Impostor Syndrome: a concept describing high-achieving individuals who are marked by an inability to internalize their accomplishments and a persistent fear of being exposed as a “fraud”.
Like many creative people, I’m guilty of starting things ambitiously, like a podcast, zine, blog or film (just a few examples of things I started in 2016) and then when it’s inevitably not perfect I lay it down and never pick it back up. I don’t know if anxiety spawns Impostor Syndrome or the other way around, but the only way I’ve ever found to rid myself (even briefly) of anxious energy is to create, so it can be a bit of a vicious cycle. Gretchen Rubin said on her Happier podcast that if you are struggling to find what fulfills you as an adult, think of what you loved to do when you were 10 years old. For me, it was singing, writing, dancing, playing the piano and violin, doodling, putting on plays, taking photos with disposable cameras then writing poems about those photos. I once made an entire wardrobe for my Barbies out of deflated balloons. The point is, ALL I cared about when I was a kid was creating. Over the years, parental figures, teachers, peers and lovers condemned creative endeavors because they weren’t “cool” or “sexy”, didn’t follow a precise theory or wouldn’t eventually serve as a career. Eventually it got to me, and I (subconsciously) decided that if something wasn’t perfect or wouldn’t bring in a ton of money, it wasn’t worth it.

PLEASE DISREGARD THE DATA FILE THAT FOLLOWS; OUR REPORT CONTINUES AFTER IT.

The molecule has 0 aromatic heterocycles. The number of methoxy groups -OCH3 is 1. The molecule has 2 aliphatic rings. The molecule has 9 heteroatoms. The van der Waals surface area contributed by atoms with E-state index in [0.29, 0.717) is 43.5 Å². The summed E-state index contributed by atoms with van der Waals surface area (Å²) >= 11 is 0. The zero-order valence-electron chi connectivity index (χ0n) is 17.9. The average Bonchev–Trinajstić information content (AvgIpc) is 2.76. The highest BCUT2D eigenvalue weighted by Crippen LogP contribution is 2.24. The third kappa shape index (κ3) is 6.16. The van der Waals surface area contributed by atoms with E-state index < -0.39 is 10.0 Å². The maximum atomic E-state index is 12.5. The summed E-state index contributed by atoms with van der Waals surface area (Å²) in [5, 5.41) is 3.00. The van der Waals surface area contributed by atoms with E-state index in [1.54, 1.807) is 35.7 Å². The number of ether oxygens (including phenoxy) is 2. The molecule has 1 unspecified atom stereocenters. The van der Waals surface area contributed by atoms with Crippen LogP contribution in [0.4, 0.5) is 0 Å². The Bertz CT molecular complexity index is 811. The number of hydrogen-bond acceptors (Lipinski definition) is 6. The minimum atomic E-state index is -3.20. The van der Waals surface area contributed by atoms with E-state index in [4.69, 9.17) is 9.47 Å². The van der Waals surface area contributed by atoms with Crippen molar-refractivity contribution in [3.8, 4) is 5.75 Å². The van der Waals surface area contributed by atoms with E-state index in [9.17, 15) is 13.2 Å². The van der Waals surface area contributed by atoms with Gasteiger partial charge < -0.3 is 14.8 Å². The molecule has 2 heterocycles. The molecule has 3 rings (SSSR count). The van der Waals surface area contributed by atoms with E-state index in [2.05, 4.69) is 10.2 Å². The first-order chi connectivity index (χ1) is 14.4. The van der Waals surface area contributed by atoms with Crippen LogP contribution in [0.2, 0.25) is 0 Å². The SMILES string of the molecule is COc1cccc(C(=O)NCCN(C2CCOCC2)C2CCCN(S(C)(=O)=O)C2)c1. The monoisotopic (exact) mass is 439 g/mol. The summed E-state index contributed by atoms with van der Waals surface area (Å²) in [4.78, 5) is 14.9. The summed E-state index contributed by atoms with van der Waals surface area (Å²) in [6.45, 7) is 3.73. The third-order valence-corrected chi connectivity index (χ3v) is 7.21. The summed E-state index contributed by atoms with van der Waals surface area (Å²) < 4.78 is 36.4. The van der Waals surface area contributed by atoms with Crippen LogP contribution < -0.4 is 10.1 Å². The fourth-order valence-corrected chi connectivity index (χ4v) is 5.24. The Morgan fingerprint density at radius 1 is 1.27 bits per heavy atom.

Fresh Air was conceptualized between @kyledanley and myself as a way to overcome our individual and collective anxieties. I’ll let him talk about his own, but for me Fresh Air is a new start. Having a partner to create with, offer encouragement, critique and advice, and hold me accountable for things I start is invaluable. Fresh Air isn’t a singular project to see through, so much as a collection of smaller, more completable projects. I am learning to play on my strengths (modeling, social networking, adventuring) and most importantly, to be gentle with myself about things I knew nothing about until I started doing them. Maybe the golden ticket to living with Impostor Syndrome is accepting that things are going to kind of suck the first couple of times, but in the words of my grandma, “You’re not too stupid to figure it out”.
Modeling has been the one thing I’ve stuck with for a long period of time, despite internet trolls, “friends” & distant relatives disapproving, and the generally bizarre circumstances one finds themselves in as a SuicideGirl. It always blows my mind that people follow me and subscribe to my Patreon, because I model for myself. Largely, the content I create is something that is itching to come out of me, not something I feel I need approval of or attention for. It’s empowering in that it allows me to see myself from the outside in. Maybe the other key to living with Impostor Syndrome is to stick to creating things you love, and others might love it too.
You can check out a few of my [completed!] projects here . Please consider subscribing, and if you’ve got feedback on how to live with Impostor Syndrome, or on Fresh Air content in general I’d love to hear it. Leave comments on everything, really, it keeps me going.
Til next time, here are some photos I took today of a beautiful human named Samantha